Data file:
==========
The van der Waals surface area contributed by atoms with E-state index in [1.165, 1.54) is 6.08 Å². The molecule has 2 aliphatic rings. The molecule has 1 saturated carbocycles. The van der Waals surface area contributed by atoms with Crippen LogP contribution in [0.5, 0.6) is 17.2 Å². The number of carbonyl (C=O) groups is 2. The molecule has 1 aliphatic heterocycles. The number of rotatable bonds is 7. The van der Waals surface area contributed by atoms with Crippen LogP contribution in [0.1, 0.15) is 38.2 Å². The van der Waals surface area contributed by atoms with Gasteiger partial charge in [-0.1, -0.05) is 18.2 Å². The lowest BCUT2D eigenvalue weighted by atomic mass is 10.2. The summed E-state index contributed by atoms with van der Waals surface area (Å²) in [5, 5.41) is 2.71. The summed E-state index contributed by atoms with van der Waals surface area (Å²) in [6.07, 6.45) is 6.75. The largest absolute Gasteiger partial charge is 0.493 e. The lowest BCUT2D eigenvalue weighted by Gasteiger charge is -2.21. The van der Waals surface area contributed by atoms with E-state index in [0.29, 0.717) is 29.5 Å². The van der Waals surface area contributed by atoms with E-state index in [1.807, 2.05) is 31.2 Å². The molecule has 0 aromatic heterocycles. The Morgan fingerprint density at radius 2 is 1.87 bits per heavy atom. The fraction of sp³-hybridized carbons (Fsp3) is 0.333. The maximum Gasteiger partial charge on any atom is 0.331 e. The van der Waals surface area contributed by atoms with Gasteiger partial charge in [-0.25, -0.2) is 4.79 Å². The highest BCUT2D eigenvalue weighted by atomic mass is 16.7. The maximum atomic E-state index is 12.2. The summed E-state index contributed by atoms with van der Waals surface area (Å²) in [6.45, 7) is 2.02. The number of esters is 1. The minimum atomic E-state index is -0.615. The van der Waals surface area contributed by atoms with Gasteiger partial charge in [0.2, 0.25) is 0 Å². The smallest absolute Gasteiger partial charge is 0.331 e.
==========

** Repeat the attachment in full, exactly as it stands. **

The van der Waals surface area contributed by atoms with E-state index in [1.165, 1.54) is 6.08 Å². The molecule has 2 aliphatic rings. The molecule has 1 saturated carbocycles. The van der Waals surface area contributed by atoms with Crippen LogP contribution in [0.5, 0.6) is 17.2 Å². The number of carbonyl (C=O) groups is 2. The molecule has 1 aliphatic heterocycles. The number of rotatable bonds is 7. The van der Waals surface area contributed by atoms with Crippen LogP contribution in [0.1, 0.15) is 38.2 Å². The van der Waals surface area contributed by atoms with Gasteiger partial charge in [-0.1, -0.05) is 18.2 Å². The lowest BCUT2D eigenvalue weighted by atomic mass is 10.2. The summed E-state index contributed by atoms with van der Waals surface area (Å²) in [5, 5.41) is 2.71. The summed E-state index contributed by atoms with van der Waals surface area (Å²) in [6.07, 6.45) is 6.75. The largest absolute Gasteiger partial charge is 0.493 e. The lowest BCUT2D eigenvalue weighted by Gasteiger charge is -2.21. The van der Waals surface area contributed by atoms with E-state index in [0.29, 0.717) is 29.5 Å². The van der Waals surface area contributed by atoms with E-state index in [1.807, 2.05) is 31.2 Å². The molecule has 0 aromatic heterocycles. The Morgan fingerprint density at radius 2 is 1.87 bits per heavy atom. The fraction of sp³-hybridized carbons (Fsp3) is 0.333. The maximum Gasteiger partial charge on any atom is 0.331 e. The van der Waals surface area contributed by atoms with Gasteiger partial charge in [-0.25, -0.2) is 4.79 Å². The highest BCUT2D eigenvalue weighted by atomic mass is 16.7. The maximum atomic E-state index is 12.2. The summed E-state index contributed by atoms with van der Waals surface area (Å²) in [6.45, 7) is 2.02. The number of esters is 1. The minimum atomic E-state index is -0.615. The van der Waals surface area contributed by atoms with Gasteiger partial charge in [0.2, 0.25) is 0 Å². The smallest absolute Gasteiger partial charge is 0.331 e.